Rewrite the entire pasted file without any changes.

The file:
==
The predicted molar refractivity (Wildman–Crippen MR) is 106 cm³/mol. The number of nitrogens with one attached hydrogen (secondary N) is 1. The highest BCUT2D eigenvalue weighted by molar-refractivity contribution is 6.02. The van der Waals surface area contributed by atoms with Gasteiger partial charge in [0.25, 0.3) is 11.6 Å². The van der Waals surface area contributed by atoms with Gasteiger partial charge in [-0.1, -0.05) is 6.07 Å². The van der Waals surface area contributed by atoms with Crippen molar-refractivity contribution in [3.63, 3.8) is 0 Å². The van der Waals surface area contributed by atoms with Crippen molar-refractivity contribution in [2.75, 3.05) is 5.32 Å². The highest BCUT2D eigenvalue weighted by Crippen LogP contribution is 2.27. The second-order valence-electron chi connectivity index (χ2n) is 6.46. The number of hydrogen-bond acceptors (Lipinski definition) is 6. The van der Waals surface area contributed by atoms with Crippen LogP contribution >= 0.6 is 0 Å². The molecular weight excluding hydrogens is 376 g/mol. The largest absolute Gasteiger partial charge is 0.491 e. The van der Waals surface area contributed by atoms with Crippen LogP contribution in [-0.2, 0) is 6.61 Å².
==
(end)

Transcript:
The predicted molar refractivity (Wildman–Crippen MR) is 106 cm³/mol. The number of nitrogens with one attached hydrogen (secondary N) is 1. The highest BCUT2D eigenvalue weighted by molar-refractivity contribution is 6.02. The van der Waals surface area contributed by atoms with Gasteiger partial charge in [0.25, 0.3) is 11.6 Å². The van der Waals surface area contributed by atoms with Gasteiger partial charge in [-0.1, -0.05) is 6.07 Å². The van der Waals surface area contributed by atoms with Crippen molar-refractivity contribution in [3.63, 3.8) is 0 Å². The van der Waals surface area contributed by atoms with Crippen molar-refractivity contribution in [2.75, 3.05) is 5.32 Å². The highest BCUT2D eigenvalue weighted by Crippen LogP contribution is 2.27. The second-order valence-electron chi connectivity index (χ2n) is 6.46. The number of hydrogen-bond acceptors (Lipinski definition) is 6. The van der Waals surface area contributed by atoms with Crippen LogP contribution >= 0.6 is 0 Å². The molecular weight excluding hydrogens is 376 g/mol. The largest absolute Gasteiger partial charge is 0.491 e. The van der Waals surface area contributed by atoms with Crippen LogP contribution in [-0.2, 0) is 6.61 Å².